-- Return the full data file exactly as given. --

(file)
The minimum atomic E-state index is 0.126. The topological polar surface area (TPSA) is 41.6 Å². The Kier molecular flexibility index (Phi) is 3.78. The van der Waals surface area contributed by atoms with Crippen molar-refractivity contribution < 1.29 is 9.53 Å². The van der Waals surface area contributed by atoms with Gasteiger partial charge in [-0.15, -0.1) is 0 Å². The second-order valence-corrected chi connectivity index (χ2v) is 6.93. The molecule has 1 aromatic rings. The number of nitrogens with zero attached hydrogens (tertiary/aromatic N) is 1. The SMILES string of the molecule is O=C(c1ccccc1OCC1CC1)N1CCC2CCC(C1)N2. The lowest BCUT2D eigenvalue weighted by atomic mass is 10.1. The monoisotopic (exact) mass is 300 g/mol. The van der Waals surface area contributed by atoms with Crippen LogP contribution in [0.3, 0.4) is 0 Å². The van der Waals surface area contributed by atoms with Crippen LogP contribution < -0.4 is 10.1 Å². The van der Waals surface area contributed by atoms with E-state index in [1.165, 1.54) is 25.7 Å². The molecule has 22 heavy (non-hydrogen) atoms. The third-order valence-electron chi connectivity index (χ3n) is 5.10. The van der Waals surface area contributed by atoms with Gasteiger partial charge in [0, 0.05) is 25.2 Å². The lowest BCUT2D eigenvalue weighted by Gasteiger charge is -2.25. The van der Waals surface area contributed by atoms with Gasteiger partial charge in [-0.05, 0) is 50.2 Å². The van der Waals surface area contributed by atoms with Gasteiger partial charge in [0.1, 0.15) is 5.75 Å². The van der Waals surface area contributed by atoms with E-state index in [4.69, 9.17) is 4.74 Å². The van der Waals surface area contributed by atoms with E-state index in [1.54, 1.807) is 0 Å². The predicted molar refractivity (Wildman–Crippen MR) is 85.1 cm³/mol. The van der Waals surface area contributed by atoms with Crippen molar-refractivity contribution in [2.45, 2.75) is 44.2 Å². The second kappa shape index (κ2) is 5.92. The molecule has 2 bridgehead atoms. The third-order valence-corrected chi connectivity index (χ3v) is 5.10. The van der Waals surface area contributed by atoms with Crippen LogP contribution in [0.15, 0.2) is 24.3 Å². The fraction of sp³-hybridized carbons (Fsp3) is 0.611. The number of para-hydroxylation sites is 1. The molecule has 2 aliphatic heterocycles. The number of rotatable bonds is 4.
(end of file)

The minimum atomic E-state index is 0.126. The topological polar surface area (TPSA) is 41.6 Å². The Kier molecular flexibility index (Phi) is 3.78. The van der Waals surface area contributed by atoms with Crippen molar-refractivity contribution < 1.29 is 9.53 Å². The van der Waals surface area contributed by atoms with Gasteiger partial charge in [-0.15, -0.1) is 0 Å². The second-order valence-corrected chi connectivity index (χ2v) is 6.93. The molecule has 1 aromatic rings. The number of nitrogens with zero attached hydrogens (tertiary/aromatic N) is 1. The SMILES string of the molecule is O=C(c1ccccc1OCC1CC1)N1CCC2CCC(C1)N2. The lowest BCUT2D eigenvalue weighted by atomic mass is 10.1. The monoisotopic (exact) mass is 300 g/mol. The van der Waals surface area contributed by atoms with Crippen LogP contribution in [0.3, 0.4) is 0 Å². The van der Waals surface area contributed by atoms with Crippen LogP contribution < -0.4 is 10.1 Å². The van der Waals surface area contributed by atoms with E-state index in [1.165, 1.54) is 25.7 Å². The molecule has 22 heavy (non-hydrogen) atoms. The third-order valence-electron chi connectivity index (χ3n) is 5.10. The van der Waals surface area contributed by atoms with Gasteiger partial charge in [0, 0.05) is 25.2 Å². The lowest BCUT2D eigenvalue weighted by Gasteiger charge is -2.25. The van der Waals surface area contributed by atoms with Gasteiger partial charge in [-0.05, 0) is 50.2 Å². The van der Waals surface area contributed by atoms with Gasteiger partial charge in [0.1, 0.15) is 5.75 Å². The van der Waals surface area contributed by atoms with E-state index in [4.69, 9.17) is 4.74 Å². The van der Waals surface area contributed by atoms with E-state index in [1.54, 1.807) is 0 Å². The predicted molar refractivity (Wildman–Crippen MR) is 85.1 cm³/mol. The van der Waals surface area contributed by atoms with Crippen molar-refractivity contribution in [2.45, 2.75) is 44.2 Å². The second kappa shape index (κ2) is 5.92. The molecule has 2 bridgehead atoms. The third-order valence-corrected chi connectivity index (χ3v) is 5.10. The van der Waals surface area contributed by atoms with Crippen LogP contribution in [0.15, 0.2) is 24.3 Å². The fraction of sp³-hybridized carbons (Fsp3) is 0.611. The number of para-hydroxylation sites is 1. The molecule has 2 aliphatic heterocycles. The number of rotatable bonds is 4.